Meat Processing

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chemical engineering in meat processing

Text of Meat Processing

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    Meat processing technologies were developed particularly in Europe and Asia. Burger patties, frankfurter-type sausages and cooked ham originated in Europe. Traditional Asian products are fermented type. All processed meat products have been in one way or another physically and/or chemically


    Raw materials for meat processing are mainly derived from: Cattle Pigs Poultry

    Buffaloes Sheep Goats



    The value of animal foods is essentially associated with their content of proteins. Protein is made up of about 20 aminoacids. Approximately 65% of the proteins in the animal body are skeleton muscle protein, about 30%

    connective tissue proteins (collagen, elastin) and the remaining 5% blood proteins and keratin

    (hairs, nails).


    Changes in pH:

    Immediately post-mortem the muscle contains a small amount of muscle specific carbohydrate,called glycogen


    (about 1%), most of which is broken down to lactic acid in the muscle meat inthe first hours (up to 12 hours) after slaughtering.

    The build up of lactic acid in the muscle produces an increase in its acidity, as measured by the pH.

    The pH of normal muscle at slaughter is about 7.0 but this will decrease in meat. In a normal animal, the ultimate pH (expressed as pH24= 24 hours after slaughter) falls to around

    pH 5.8-5.4.

    The typical taste and flavour of meat is only achieved after sufficient drop in pH down to 5.8 to5.4.

    From theprocessingpoint of view, meat with pH 5.6-6.0 is better for products where good waterbinding is required (e.g. frankfurters, cooked ham), as meat with higher pH has a higher water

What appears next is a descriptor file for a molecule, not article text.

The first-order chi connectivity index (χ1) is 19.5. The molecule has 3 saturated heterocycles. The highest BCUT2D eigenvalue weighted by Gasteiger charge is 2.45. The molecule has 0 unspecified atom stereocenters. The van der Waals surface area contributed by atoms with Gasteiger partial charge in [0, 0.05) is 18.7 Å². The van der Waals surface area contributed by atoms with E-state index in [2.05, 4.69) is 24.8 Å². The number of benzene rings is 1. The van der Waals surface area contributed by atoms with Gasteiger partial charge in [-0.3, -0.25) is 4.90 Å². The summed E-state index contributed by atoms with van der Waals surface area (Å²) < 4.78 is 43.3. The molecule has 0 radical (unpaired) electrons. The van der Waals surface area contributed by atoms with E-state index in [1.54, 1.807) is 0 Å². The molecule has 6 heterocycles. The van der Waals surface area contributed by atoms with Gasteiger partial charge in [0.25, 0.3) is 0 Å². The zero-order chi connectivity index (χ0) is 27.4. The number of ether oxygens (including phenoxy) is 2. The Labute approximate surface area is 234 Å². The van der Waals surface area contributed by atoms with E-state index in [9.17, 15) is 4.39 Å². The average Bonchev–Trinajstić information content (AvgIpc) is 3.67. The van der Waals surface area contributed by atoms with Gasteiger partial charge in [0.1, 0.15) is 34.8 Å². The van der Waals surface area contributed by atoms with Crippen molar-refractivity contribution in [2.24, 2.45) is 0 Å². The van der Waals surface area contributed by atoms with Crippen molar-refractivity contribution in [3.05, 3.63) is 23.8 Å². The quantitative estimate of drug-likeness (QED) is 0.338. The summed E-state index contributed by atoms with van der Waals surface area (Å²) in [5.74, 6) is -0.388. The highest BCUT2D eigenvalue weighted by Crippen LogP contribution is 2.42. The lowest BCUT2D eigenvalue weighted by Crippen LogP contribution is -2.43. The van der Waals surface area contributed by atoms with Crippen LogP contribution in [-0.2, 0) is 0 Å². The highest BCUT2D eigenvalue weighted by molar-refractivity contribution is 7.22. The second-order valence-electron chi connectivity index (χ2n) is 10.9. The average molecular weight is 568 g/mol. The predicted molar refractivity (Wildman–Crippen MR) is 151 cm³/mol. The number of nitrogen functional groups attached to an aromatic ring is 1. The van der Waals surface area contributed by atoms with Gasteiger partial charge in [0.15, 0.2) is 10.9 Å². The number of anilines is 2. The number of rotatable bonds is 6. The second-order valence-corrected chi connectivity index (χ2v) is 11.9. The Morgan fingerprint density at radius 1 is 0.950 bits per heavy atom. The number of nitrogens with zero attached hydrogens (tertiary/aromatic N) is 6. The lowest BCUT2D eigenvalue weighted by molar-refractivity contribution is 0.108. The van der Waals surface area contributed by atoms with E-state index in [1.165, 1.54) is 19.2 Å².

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    binding capacity. In products which lose water during fabrication and ripening (e.g. raw ham, dry

    fermented sausages), meat with a lower pH (5.65.2) is preferred as it has a lower water binding


    The pH is also important for the storage lifeof meat. The lower the pH, the less favourable conditions for the growth of harmful bacteria. Meat of animals, which had depleted their glycogen reserves before slaughtering (after stressful

    transport/handling in holding pens) will not have a sufficient fall in pH and will be highly prone tobacterial deterioration.


    In stress susceptible animals pH may fall very quickly to pH 5.8 5.6 while the carcass is stillwarm.

    This condition is found most often in pork. It can be recognized in the meat as a pale colour, a soft, almost mushy texture and a very wet

    surface (pale, soft, exudative = PSE meat).

    PSE meat has lower binding properties and loses weight (water) rapidly during cooking resultingin a decrease in processing yields.

    DFD MEAT A reverse phenomenon may arise in animals which have not been fed for a period before

    slaughter, or which have been excessively fatigued during transportation and lairage.

    In these cases, most of the muscle glycogen has been used up at point of slaughter andpronounced acidity in the meat cannot occur.

    The muscle pH24 does not fall below pH 6.0. This produces dark, firm, dry (DFD) meat. The high pH cause the muscle proteins to retain most of their bound water, the muscle remain

    swollen and they absorb most of the light striking the meat surface, giving a dark appearance.

    DFD vs. PSE


    The red pigment that provides the characteristic colour of meat is called myoglobin. The maturity of the animal also influences pigment intensity, with older animals having darker


    The different myoglobin levels determine the curing capability of meat. As the red curing colour of meat results from a chemical reaction of myoglobin with the curing

    substance nitrite, the curing colour will be more intense where more muscle myoglobin is


    In buying meat, most consumers prefer bright red beef, however, aged beef with a darkerappearance is more likely superior in eating quality.

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    One of the most important factors of meat quality both from the consumer and processor pointof view.

    As the muscle tissue develops acidity (decrease of pH) the water holding capacity decreases. To obtain good yields during further processing including cooking, the water holding capacity

    needs to be at a high level.


    Meat tenderness plays an important role, where entire pieces of meat are cooked, fried orbarbecued.

    Some types of meat, in particular beef, have to undergo a certain ripening or ageing periodbefore cooking and consumption in order to achieve the necessary tenderness.